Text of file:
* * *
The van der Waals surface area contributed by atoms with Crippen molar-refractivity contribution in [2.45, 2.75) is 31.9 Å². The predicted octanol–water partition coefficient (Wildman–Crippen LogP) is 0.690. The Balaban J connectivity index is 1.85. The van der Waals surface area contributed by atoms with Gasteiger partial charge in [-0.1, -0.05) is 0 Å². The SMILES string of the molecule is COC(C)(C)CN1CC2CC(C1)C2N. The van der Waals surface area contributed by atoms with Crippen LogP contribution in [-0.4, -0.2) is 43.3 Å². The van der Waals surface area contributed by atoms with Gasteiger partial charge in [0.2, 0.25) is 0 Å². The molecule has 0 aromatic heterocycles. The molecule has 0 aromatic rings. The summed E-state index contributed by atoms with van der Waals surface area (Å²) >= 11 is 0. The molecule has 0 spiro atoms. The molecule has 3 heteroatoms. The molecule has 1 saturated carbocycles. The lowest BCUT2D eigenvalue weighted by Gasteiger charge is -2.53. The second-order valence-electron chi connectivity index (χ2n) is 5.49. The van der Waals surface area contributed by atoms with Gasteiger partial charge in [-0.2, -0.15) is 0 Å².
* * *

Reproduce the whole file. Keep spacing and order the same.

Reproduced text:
The van der Waals surface area contributed by atoms with Crippen molar-refractivity contribution in [2.45, 2.75) is 31.9 Å². The predicted octanol–water partition coefficient (Wildman–Crippen LogP) is 0.690. The Balaban J connectivity index is 1.85. The van der Waals surface area contributed by atoms with Gasteiger partial charge in [-0.1, -0.05) is 0 Å². The SMILES string of the molecule is COC(C)(C)CN1CC2CC(C1)C2N. The van der Waals surface area contributed by atoms with Crippen LogP contribution in [-0.4, -0.2) is 43.3 Å². The van der Waals surface area contributed by atoms with Gasteiger partial charge in [0.2, 0.25) is 0 Å². The molecule has 0 aromatic heterocycles. The molecule has 0 aromatic rings. The summed E-state index contributed by atoms with van der Waals surface area (Å²) >= 11 is 0. The molecule has 0 spiro atoms. The molecule has 3 heteroatoms. The molecule has 1 saturated carbocycles. The lowest BCUT2D eigenvalue weighted by Gasteiger charge is -2.53. The second-order valence-electron chi connectivity index (χ2n) is 5.49. The van der Waals surface area contributed by atoms with Gasteiger partial charge in [-0.2, -0.15) is 0 Å².